Family gatherings can be occasions to celebrate – or to dread. You look forward to seeing some relatives, but others leave you stressed.
The first step is to take care of yourself, says clinical psychologist Ramani Durvasula, PhD, a professor at California State University, Los Angeles.
“Protect your time and space,” she says. “Get your own room at a hotel or Airbnb [if you’re traveling]. Explain that you can’t stay up late.” When you’re rested and in control of your arthritis, you can more easily deal with annoyances and enjoy this “most wonderful time of the year.”
Remember that people won’t change for this one occasion, Durvasula adds. But you can safeguard yourself – and your holiday cheer – with these tips for handling some challenging personalities.
He detests this time of year, convinced the celebrations are wastes of time and money plotted by corporations. You dread getting cornered by the gloom and doom.
Try this: When the conversation turns into grumbling, just smile and say “Happy holidays!” Then politely exit ASAP. You won’t convince him that the season is magical.
Every year she airs grievances – “Some people seem to get more expensive presents every year.” Or “I have to sit here and pretend to be nice to him, even after he was so rude to me.”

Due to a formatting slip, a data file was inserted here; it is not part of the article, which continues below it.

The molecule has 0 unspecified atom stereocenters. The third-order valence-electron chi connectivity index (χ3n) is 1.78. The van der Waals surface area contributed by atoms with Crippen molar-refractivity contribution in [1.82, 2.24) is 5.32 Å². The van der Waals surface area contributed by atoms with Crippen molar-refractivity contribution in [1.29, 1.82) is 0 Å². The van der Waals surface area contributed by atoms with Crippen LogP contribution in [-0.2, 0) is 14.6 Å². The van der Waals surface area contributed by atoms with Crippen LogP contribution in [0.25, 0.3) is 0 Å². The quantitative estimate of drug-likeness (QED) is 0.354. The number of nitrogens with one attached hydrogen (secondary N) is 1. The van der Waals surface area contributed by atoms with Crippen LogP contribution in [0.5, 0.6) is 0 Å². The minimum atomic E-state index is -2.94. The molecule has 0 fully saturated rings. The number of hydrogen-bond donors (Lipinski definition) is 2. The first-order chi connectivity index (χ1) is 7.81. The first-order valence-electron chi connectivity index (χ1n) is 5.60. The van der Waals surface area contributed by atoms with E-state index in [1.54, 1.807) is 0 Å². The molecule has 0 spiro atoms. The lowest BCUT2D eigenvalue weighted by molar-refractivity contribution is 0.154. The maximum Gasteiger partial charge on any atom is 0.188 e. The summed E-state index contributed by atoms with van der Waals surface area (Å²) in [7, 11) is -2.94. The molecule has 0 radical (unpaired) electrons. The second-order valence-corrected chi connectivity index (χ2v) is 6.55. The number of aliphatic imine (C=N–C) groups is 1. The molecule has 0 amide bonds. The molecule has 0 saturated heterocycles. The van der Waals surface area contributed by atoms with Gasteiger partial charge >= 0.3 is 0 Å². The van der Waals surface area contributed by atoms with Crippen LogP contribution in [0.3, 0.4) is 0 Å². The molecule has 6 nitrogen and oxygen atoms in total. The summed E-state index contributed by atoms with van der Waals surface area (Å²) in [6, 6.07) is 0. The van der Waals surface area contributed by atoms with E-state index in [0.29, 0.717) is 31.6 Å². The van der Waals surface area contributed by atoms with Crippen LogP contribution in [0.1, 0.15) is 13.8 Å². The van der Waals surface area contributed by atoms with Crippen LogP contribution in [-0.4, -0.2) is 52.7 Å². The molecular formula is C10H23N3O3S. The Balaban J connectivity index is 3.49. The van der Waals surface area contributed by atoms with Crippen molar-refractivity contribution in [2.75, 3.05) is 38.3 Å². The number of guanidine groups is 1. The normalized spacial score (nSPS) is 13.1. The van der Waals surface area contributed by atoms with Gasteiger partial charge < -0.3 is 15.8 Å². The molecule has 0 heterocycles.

Try this: Remind her that every year is a fresh start. She will probably be disappointed no matter what you say; don’t let it become your problem.
There needs to be a kids’ table for this person; his maturity hasn’t caught up with his age.
Try this: As long as his actions and comments don’t cause you hardship, no need to judge. Embrace his joie de vivre.
With five holiday trees in her McMansion, rest assured that every napkin, decoration and gift will be “just so,” and she’ll likely one-up your every move.
Try this: Wear your ugly holiday sweater with pride, and remember that you don’t need to prove anything to her. Nod politely, congratulate her on her upcoming three-month cruise with her rock-star husband, and exit when it feels comfortable.
He sits on the couch watching TV, oblivious to everyone who’s been hustling to help serve, clean up or watch the kids.
Try this: If you decide to urge him to help, be prepared for an eye-roll. Try appealing to his ego; for example, if he’s technically talented, ask him to set up the DVD player so the kids can watch Frozen again.
Author: STEPHANIE STEPHENS
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